The mentality of these old-school husbands isn’t necessarily wrong but reflects where society and culture has grown from within the last 50 years.  I can recall having a discussion with some of the older gentlemen in my church who admitted that they didn’t know how I and other men of today “do it.”  “It” meaning work with today’s more independent and liberated woman who, if your manhood rests on the wrong mantle, can easily mangle and emasculate the old-head definition of manhood.

When my wife is able to go to weddings by herself or get her nails/eyebrows done without our kids tagging along to throw off the experience, she’s told me that other wives have marveled and wondered “Where are your babies?!!” as if she is a single-mother without assistance at home. 

Further still, she’s corrected some of the men at our church who, when our 4-month old daughter was born and too young to be taken out, saw her by herself and stated “So Reggie’s at home babysitting, huh?!!”  Her response said it all:  “No, he’s not babysitting, he’s being a father!”  This isn’t some temporary job for me that I do from time to time to make a few extra bucks – this… is… my… ROLE.

Granted, I have much to refine and learn but I’m done with being looked upon as if I’m incomplete for not having the conventional means of contribution.  Make way – for the new age of manhood has come.

Staff Writer; Reggie Legend

Can find more about this writer over at;

Also available as a Keynote Speaker – Book him Today; Speakerwiki – Reggie Legend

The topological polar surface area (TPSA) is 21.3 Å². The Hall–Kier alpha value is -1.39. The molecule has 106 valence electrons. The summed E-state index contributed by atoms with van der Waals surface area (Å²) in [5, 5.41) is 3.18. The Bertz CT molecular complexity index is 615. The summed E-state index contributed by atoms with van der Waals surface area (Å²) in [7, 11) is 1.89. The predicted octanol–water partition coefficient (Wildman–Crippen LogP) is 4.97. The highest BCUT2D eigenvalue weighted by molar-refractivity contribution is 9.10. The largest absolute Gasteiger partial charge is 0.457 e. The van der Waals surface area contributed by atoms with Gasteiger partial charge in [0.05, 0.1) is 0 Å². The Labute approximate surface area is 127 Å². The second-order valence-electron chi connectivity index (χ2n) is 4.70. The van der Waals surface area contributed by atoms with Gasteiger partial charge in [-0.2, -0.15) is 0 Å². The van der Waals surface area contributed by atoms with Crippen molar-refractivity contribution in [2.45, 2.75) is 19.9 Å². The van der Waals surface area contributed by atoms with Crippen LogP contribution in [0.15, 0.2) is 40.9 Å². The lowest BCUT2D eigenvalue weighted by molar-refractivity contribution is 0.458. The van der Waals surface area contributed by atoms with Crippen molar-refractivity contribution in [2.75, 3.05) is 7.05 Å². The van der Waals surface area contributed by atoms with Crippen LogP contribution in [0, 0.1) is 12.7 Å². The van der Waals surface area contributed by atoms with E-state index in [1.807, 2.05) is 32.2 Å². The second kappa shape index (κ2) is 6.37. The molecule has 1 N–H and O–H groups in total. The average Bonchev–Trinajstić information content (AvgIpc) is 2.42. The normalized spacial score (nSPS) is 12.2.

4 Responses to “Black Balling Mr. Mom…”
  1. Deeann D. Mathews says:

    Well done and well said, Mr. Legend. Keep up the good work.

  2. sankofa says:

    Check mate!
    Being a man is about knowing and acting on his role as provider, protector and supporter of the family. Unfortunately the Caucasian model has been followed much too long to the point where not only us but our women, would look at a brother sideways who eschews climbing that ladder to suck-cess over raising responsible and functioning hue-man females and males.
    An extra shout out to your compliment, without her support, you wouldn’t be writing in such a positive manner. As a man in the church, walk the walk and talk the talk and the young ones will emulate you or seek guidance from you.

    Peace and blessings

  3. KIme Jones says:

    I know girl some people can just be so lazy. All you men out there Please don’t use the excuse that you work to hard or don’t have time to care for your kids thats just…. well I can’t even think of a word to describe how pathetically dumb that is. When I got married I told my husband straight up I wasn’t going to be one of those wifes who go to work, take care of the kids, and tend to everyones needs. Being a wife and mom is just chaotic.

  4. Eleanie says:

    “No, he’s not babysitting, he’s being a father!” I love that statement.